Surprise, surprise: The baby died weeks ago, and the entire story was manipulated by Hamas for sympathy and to try to pressure Egypt.
The Associated Press has withdrawn its story about a 5-month-old baby who was said to have died Friday after the generator powering his respirator ran out of fuel, the first known death linked to the territory's energy crisis. The timing and reason for the death were confirmed to the AP by a man identified as the baby's father and a Gaza health official, but the report has been called into question after it was learned that a local newspaper carried news of the baby's death on March 4.
A substitute story will be filed shortly reflecting the new information.
The follow-up story:
A Gaza man said Sunday his 5-month-old baby died two days ago after the generator powering his respirator ran out of fuel, but the report was called into question after it emerged that the timing of the baby's death was misrepresented.I cannot count the number of times we have seen Gaza officials, Palestinian Arab "human rights" organizations, and even "eyewitnesses" lying to the media. The most recent was less than two weeks ago. And here, even when faced with evidence, they continue to lie to the reporter's face!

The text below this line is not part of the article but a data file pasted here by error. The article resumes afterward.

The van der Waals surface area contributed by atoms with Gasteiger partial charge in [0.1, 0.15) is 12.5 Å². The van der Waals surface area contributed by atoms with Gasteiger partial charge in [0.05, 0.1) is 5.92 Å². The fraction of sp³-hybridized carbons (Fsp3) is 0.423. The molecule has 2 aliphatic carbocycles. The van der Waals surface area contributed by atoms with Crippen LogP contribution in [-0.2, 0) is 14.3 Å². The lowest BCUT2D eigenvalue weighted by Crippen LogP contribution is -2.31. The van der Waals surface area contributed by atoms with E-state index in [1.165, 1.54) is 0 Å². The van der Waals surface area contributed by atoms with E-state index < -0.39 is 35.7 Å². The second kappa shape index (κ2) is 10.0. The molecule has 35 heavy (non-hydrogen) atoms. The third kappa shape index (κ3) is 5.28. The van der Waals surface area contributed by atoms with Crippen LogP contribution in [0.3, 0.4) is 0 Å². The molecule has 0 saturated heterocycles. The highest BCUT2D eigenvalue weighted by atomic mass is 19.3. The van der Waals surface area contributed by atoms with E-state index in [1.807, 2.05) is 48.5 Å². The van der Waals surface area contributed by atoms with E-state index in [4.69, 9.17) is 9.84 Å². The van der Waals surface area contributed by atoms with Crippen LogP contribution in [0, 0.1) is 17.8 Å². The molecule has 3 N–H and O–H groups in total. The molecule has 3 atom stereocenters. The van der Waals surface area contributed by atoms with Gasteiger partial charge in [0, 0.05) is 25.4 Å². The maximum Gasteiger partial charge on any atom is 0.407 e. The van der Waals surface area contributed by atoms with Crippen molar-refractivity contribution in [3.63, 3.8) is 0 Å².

The baby's death -- which was confirmed to The Associated Press by a man identified as the father and a Gaza hospital official -- would have been the first linked to the territory's energy crisis, and the report appeared to be an attempt by Gaza's Hamas rulers to use it to gain sympathy.
However, the AP later learned that news of Mohammed Helou's death first appeared March 4 in the local Arabic-language newspaper Al-Quds, in an article written by a relative of the bereaved family.
The baby's father, Abdul-Halim Helou, said Mohammed was born with a lymphatic disorder and had only a few months to live. He said they miscalculated how much fuel a new generator needed to remove fluids that accumulated in his respiratory system.
"If we were living in a normal country with electricity, I think his chances of living (longer) would have been better," Helou said.
The Al-Quds article contained the same details as the one recounted by the Helou family on Sunday, saying Mohammed died from choking on his own phlegm. The story quoted that father as saying their generator ran out of fuel, causing their son's respirator to stop working and ultimately causing the baby to choke to death.
The fuel crisis was relevant in early March as well, but Hamas apparently missed the report in Al-Quds -- a publication considered loyal to its rival, Fatah -- and Hamas was now trying to recycle the story to capitalize on the family's tragedy.
Confronted by the AP with the newspaper story, the family and Hamas Gaza health official Bassem al-Qadri continued to insist the baby arrived dead at a Gaza City hospital on Friday night.
Yet the mainstream media still continue to report the statements of Gaza officials and "eyewitnesses" without the least bit of skepticism, until someone proves that they are lying.
(h/t Tamand CAMERA)